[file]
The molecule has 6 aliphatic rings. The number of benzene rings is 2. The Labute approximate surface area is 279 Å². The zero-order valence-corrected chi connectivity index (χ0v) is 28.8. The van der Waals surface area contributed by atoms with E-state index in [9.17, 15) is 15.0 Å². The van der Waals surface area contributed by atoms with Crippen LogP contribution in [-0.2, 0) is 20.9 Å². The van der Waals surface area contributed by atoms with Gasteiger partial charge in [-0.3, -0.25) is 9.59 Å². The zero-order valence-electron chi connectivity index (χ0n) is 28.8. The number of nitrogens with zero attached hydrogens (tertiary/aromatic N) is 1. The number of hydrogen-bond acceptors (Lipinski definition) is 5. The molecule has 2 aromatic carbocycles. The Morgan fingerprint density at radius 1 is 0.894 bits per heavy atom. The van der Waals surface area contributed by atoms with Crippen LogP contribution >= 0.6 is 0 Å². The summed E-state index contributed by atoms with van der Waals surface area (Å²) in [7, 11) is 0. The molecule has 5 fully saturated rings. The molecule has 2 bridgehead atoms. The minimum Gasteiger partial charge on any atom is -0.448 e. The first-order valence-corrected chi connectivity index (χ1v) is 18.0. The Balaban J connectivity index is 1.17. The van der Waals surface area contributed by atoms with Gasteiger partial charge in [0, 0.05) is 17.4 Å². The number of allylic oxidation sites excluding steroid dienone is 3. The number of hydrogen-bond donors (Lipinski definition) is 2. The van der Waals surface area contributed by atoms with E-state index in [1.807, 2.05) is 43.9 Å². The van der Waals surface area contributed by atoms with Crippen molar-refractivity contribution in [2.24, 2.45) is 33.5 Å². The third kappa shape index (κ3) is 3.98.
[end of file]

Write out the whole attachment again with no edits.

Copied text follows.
The molecule has 6 aliphatic rings. The number of benzene rings is 2. The Labute approximate surface area is 279 Å². The zero-order valence-corrected chi connectivity index (χ0v) is 28.8. The van der Waals surface area contributed by atoms with E-state index in [9.17, 15) is 15.0 Å². The van der Waals surface area contributed by atoms with Crippen LogP contribution in [-0.2, 0) is 20.9 Å². The van der Waals surface area contributed by atoms with Gasteiger partial charge in [-0.3, -0.25) is 9.59 Å². The zero-order valence-electron chi connectivity index (χ0n) is 28.8. The number of nitrogens with zero attached hydrogens (tertiary/aromatic N) is 1. The number of hydrogen-bond acceptors (Lipinski definition) is 5. The molecule has 2 aromatic carbocycles. The Morgan fingerprint density at radius 1 is 0.894 bits per heavy atom. The van der Waals surface area contributed by atoms with Crippen LogP contribution >= 0.6 is 0 Å². The summed E-state index contributed by atoms with van der Waals surface area (Å²) in [7, 11) is 0. The molecule has 5 fully saturated rings. The molecule has 2 bridgehead atoms. The minimum Gasteiger partial charge on any atom is -0.448 e. The first-order valence-corrected chi connectivity index (χ1v) is 18.0. The Balaban J connectivity index is 1.17. The van der Waals surface area contributed by atoms with Gasteiger partial charge in [0, 0.05) is 17.4 Å². The number of allylic oxidation sites excluding steroid dienone is 3. The number of hydrogen-bond donors (Lipinski definition) is 2. The van der Waals surface area contributed by atoms with E-state index in [1.807, 2.05) is 43.9 Å². The van der Waals surface area contributed by atoms with Crippen molar-refractivity contribution in [2.24, 2.45) is 33.5 Å². The third kappa shape index (κ3) is 3.98.